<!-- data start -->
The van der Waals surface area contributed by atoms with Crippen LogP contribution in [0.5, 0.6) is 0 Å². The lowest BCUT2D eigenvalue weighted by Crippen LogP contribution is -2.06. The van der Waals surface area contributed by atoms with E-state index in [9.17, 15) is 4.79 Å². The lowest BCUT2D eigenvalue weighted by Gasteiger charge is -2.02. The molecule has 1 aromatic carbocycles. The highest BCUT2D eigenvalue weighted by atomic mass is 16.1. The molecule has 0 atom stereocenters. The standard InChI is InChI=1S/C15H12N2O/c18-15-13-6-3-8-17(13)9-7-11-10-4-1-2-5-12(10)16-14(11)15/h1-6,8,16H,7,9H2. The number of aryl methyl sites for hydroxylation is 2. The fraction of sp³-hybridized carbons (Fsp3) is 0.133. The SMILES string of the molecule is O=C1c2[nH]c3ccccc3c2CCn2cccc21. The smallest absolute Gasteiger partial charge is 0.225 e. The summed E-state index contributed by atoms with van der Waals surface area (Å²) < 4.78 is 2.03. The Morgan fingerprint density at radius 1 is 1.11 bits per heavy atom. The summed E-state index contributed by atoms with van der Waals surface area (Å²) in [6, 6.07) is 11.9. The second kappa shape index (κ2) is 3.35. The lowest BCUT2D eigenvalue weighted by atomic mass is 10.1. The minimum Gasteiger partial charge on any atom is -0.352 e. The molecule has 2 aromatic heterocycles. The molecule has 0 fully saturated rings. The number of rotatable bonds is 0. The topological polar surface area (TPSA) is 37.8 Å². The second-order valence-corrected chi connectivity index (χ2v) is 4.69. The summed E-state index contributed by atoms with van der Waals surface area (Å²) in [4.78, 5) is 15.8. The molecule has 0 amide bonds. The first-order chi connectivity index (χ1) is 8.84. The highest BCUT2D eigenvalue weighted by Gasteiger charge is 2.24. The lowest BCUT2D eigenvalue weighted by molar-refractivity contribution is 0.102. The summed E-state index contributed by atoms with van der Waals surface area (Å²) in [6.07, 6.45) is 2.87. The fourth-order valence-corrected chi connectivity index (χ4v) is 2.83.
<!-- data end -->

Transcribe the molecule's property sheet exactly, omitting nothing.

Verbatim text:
The van der Waals surface area contributed by atoms with Crippen LogP contribution in [0.5, 0.6) is 0 Å². The lowest BCUT2D eigenvalue weighted by Crippen LogP contribution is -2.06. The van der Waals surface area contributed by atoms with E-state index in [9.17, 15) is 4.79 Å². The lowest BCUT2D eigenvalue weighted by Gasteiger charge is -2.02. The molecule has 1 aromatic carbocycles. The highest BCUT2D eigenvalue weighted by atomic mass is 16.1. The molecule has 0 atom stereocenters. The standard InChI is InChI=1S/C15H12N2O/c18-15-13-6-3-8-17(13)9-7-11-10-4-1-2-5-12(10)16-14(11)15/h1-6,8,16H,7,9H2. The number of aryl methyl sites for hydroxylation is 2. The fraction of sp³-hybridized carbons (Fsp3) is 0.133. The SMILES string of the molecule is O=C1c2[nH]c3ccccc3c2CCn2cccc21. The smallest absolute Gasteiger partial charge is 0.225 e. The summed E-state index contributed by atoms with van der Waals surface area (Å²) < 4.78 is 2.03. The Morgan fingerprint density at radius 1 is 1.11 bits per heavy atom. The summed E-state index contributed by atoms with van der Waals surface area (Å²) in [6, 6.07) is 11.9. The second kappa shape index (κ2) is 3.35. The lowest BCUT2D eigenvalue weighted by atomic mass is 10.1. The minimum Gasteiger partial charge on any atom is -0.352 e. The molecule has 2 aromatic heterocycles. The molecule has 0 fully saturated rings. The number of rotatable bonds is 0. The topological polar surface area (TPSA) is 37.8 Å². The second-order valence-corrected chi connectivity index (χ2v) is 4.69. The summed E-state index contributed by atoms with van der Waals surface area (Å²) in [4.78, 5) is 15.8. The molecule has 0 amide bonds. The first-order chi connectivity index (χ1) is 8.84. The highest BCUT2D eigenvalue weighted by Gasteiger charge is 2.24. The lowest BCUT2D eigenvalue weighted by molar-refractivity contribution is 0.102. The summed E-state index contributed by atoms with van der Waals surface area (Å²) in [6.07, 6.45) is 2.87. The fourth-order valence-corrected chi connectivity index (χ4v) is 2.83.